EGFR is involved in HBV internalization. (A) HBV life cycle. HBV attaches to the cell surface through NTCP (attachment), followed by internalization inside cells (internalization) and translocation into the nucleus to form cccDNA. cccDNA drives HBV replication by transcription of HBV RNAs, nucleocapsid formation, and secretion of HBV particles (replication). Evaluation of the activity of each step is shown in C and E (attachment), D and F (internalization), and B (replication). (B) HBV replication was evaluated by quantifying extracellular HBV DNA from HepG2.2.15.7 cells transfected with the indicated siRNA at 9 d posttransfection. Entecavir was used as a positive control to suppress HBV replication. (C) For evaluating viral attachment, HepG2-NTCP cells transfected with siRNAs (as indicated in Fig. 1 A, a) were exposed to HBV at 4 °C to allow viral attachment to the cell surface. After washing, cell-surface HBV DNA was quantified. (D) For quantifying the internalized HBV, HBV-attached cells (prepared as in C) were transferred to 37 °C to allow viral internalization into the cells and to quantify intracellular HBV DNA. (E) HepG2-NTCP cells transfected with siRNAs (as in Fig. 1 A, a) were exposed to preS1-probe (Right images). The fluorescence intensities are shown in the graph (Left). (F) siRNA-transfected HepG2-NTCP cells were attached to preS1-probe at 4 °C for 1 h, washed of free preS1-probe, and then transferred to 37 °C to allow incorporation of preS1-probe up to 12 h. Cells were observed using high-magnification confocal microscopy for preS1-probe internalization (red) after 0, 4, 8, and 12 h of incubation at 37 °C (Upper). White arrows show the internalized preS1 speckles (bd). Percentages of cells exhibiting preS1 internalization are indicated in the graph (Lower) (see Materials and Methods).
Fig. 3.
Fig. 3.
EGFR relocalization triggers the preS1–NTCP internalization. (A) HepG2-NTCP or HepG2 cells attached with preS1-probe at 4 °C were stimulated with EGF or left unstimulated (no stimulation) at 37 °C for 30 min and observed by confocal microscopy (preS1-probe, red; NTCP, green; EGFR, purple; nucleus, blue). White arrows indicate the colocalization of preS1, NTCP, and EGFR (Left, d and h). The percentages of cells showing the internalization for preS1, NTCP, and EGFR are indicated in the graph (Right). **P < 0.01; *P < 0.05. N.S., not significant. (B, Left) 293T cells overexpressing EGFR together with or without NTCP were harvested to immunoprecipitate with anti-EGFR antibody (IP: EGFR) or normal mouse IgG as a negative control (IP: IgG) and to detect NTCP or EGFR in the precipitates. NTCP, EGFR, and actin in the total cell lysate were also detected (input). (B, Center) HepG2, dHepaRG, and Huh7 cells were subjected to coimmunoprecipitation assay for endogenous protein interaction. (B, Right) Recombinant NTCP (rNTCP) was incubated with or without recombinant EGFR (rEGRF) in vitro, which was subjected to coimmunoprecipitation analysis as shown above.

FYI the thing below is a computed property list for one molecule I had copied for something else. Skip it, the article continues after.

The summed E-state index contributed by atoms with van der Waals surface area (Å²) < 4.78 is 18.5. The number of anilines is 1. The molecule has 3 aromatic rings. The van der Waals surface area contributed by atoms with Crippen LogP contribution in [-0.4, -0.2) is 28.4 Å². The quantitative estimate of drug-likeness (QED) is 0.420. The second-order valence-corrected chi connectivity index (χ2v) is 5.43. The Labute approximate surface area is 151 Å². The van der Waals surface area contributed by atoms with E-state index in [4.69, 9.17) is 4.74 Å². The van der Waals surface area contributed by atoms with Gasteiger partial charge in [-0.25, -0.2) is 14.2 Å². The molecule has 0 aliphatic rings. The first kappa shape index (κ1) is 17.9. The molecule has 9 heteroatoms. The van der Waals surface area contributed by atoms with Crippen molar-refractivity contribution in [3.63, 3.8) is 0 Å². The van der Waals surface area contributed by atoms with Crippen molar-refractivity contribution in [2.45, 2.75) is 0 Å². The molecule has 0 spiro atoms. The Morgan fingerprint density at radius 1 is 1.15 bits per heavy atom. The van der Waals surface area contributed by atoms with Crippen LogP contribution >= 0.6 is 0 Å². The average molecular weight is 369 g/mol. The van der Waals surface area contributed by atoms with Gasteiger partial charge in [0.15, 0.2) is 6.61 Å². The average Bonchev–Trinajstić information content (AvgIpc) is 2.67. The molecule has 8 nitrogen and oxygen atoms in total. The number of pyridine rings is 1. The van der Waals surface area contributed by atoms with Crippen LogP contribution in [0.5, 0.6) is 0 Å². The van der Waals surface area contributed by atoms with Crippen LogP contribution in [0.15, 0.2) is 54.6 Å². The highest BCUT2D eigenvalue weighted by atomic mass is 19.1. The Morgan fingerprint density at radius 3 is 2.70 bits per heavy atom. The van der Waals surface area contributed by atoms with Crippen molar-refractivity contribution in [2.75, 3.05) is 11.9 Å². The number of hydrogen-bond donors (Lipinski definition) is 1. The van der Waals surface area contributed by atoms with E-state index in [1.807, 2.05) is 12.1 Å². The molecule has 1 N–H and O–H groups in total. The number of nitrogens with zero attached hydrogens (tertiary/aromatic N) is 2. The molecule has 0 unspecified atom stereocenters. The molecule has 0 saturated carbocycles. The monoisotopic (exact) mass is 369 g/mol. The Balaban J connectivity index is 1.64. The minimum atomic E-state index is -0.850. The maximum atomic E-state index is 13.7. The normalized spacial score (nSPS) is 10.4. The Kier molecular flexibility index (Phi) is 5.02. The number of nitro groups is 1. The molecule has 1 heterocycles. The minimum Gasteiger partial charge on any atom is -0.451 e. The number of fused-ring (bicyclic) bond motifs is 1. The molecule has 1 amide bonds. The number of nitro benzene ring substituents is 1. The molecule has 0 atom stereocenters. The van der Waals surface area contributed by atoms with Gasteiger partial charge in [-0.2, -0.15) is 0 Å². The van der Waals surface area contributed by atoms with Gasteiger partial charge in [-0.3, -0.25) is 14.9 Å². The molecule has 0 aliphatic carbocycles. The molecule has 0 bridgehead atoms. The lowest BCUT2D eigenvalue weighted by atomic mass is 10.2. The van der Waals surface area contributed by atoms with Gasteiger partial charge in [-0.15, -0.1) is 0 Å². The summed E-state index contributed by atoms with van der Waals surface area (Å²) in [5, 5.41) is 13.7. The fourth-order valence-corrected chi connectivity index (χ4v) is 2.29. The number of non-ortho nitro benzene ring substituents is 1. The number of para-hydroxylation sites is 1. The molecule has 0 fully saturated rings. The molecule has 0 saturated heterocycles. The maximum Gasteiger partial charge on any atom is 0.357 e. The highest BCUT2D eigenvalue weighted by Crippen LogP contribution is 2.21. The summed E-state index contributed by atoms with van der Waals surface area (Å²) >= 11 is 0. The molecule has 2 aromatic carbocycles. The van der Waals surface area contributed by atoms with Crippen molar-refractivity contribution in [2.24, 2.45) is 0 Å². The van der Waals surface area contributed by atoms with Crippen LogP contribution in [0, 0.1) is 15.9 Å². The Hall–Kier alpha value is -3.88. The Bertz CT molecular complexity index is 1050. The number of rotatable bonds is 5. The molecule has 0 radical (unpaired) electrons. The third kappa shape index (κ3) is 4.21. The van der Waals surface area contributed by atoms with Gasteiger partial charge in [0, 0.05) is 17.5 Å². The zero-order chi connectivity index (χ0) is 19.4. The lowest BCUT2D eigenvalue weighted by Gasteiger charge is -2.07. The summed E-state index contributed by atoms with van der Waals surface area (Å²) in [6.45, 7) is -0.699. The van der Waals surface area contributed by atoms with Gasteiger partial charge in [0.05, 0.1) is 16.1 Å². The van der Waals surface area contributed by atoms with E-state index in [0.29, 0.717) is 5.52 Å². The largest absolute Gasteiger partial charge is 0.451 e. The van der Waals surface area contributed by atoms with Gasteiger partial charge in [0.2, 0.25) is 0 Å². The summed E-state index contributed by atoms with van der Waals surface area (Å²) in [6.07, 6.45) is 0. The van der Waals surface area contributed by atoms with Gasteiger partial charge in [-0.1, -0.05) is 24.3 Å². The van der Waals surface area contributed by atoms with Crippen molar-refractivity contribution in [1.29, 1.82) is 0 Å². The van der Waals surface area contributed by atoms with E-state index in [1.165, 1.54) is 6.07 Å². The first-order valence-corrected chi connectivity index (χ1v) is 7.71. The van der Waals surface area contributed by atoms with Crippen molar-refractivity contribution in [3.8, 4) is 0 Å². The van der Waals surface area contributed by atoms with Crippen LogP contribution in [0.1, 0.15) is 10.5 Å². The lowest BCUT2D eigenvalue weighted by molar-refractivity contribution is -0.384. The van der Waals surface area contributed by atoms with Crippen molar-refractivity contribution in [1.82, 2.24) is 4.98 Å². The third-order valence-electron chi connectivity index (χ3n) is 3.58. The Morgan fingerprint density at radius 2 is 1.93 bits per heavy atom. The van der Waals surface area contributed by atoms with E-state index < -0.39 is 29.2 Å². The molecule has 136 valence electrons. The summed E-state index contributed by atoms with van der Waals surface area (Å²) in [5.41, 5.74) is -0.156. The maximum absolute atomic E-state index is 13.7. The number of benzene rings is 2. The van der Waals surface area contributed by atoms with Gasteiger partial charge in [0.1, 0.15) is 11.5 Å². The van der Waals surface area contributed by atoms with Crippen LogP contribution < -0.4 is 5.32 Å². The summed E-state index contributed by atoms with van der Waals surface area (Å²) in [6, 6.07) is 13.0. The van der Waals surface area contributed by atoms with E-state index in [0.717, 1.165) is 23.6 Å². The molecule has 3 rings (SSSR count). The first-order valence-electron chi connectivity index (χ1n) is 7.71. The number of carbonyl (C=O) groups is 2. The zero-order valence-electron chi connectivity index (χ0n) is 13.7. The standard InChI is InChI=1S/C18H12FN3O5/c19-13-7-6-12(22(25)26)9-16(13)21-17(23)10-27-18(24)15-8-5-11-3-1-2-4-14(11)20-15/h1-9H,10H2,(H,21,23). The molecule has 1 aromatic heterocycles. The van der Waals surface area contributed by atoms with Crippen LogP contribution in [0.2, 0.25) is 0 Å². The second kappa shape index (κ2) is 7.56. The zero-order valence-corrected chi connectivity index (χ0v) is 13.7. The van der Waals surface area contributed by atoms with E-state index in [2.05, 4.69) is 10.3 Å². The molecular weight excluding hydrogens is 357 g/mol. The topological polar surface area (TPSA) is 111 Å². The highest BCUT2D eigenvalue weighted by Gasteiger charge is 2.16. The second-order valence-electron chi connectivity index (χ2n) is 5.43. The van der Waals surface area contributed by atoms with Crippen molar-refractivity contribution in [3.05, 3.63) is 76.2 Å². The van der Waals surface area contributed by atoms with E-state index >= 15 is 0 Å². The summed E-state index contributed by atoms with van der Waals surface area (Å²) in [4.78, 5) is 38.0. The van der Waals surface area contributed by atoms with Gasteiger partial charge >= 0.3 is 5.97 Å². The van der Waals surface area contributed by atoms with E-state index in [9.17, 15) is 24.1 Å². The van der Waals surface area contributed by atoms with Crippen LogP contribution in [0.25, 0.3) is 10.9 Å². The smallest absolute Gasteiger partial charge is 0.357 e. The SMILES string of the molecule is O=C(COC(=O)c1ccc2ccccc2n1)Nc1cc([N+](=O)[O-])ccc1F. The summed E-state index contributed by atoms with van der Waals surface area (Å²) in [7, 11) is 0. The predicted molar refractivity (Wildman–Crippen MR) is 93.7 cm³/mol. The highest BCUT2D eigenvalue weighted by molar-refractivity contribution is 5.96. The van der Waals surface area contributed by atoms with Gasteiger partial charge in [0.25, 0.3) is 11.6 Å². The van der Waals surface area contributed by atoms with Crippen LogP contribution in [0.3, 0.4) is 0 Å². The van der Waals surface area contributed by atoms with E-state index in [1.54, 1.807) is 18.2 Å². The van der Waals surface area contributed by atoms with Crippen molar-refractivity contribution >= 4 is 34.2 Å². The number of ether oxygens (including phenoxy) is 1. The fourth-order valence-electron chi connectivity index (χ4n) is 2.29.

Fig. 4.
Fig. 4.
Functional interaction with EGFR is required for NTCP’s ability to mediate viral infection. (A) 293T cells overproducing EGFR and either NTCPWT, NTCPG97,101A, or NTCPG144,148A were lysed and immunoprecipitated with an anti-EGFR antibody (IP: EGFR) or were recovered without immunoprecipitation (input). NTCP, EGFR, and actin were detected. (B and C) Huh7 (B) or HepG2 (C) cells overexpressing either NTCPWT or NTCPG144,148A were examined for preS1 attachment (B) as well as preS1 internalization at the indicated time points (C) as in Fig. 2 E and F. The white arrows show internalized preS1 vesicles in C. (D) EGFR (purple), NTCP (green), preS1-probe (red), and the nucleus (blue) were detected in HepG2-NTCPWT, HepG2-NTCPG144,148A, and HepG2 cells after 30 min of EGF stimulation. White arrows indicate the colocalization of preS1, NTCP, and EGFR (Left, d). The percentages of cells showing the internalization of preS1, NTCP, and EGFR are indicated on the graph (Right). (E, a and b) HepG2-NTCPWT and HepG2-NTCPG144,148A cells (a) as well as Huh7-NTCPWT and Huh7-NTCPG144,148A cells (b) were used for the infection assays with HBV and HDV, respectively, as in Fig. 1. (F and G) HBV infection assay using HepG2-NTCP (F) and dHepaRG cells and PHH (G) upon treatment with or without the indicated compounds [NTCP (11–30) or NTCP (131–150) in F; gefitinib in G]. HBs levels (F and G) and cccDNA levels (F) were detected to evaluate HBV infection. (H, ad) Proposed model for HBV–NTCP–EGFR internalization. HBV attaches to NTCP on the cell surface and is recruited to the NTCP–EGFR complex, which dynamically translocates from the cell surface to the intramembrane vesicles for viral internalization (a). Dissociation of the NTCP–EGFR interaction either by introducing point mutations in NTCP (b), by binding competition with a decoy peptide (c), or by functional inactivation of EGFR (d), deprives NTCP of the ability to support HBV infection. Thus, EGFR plays a critical role in mediating the entry process after HBV–NTCP attachment. **P < 0.01; *P < 0.05. N.S., not significant.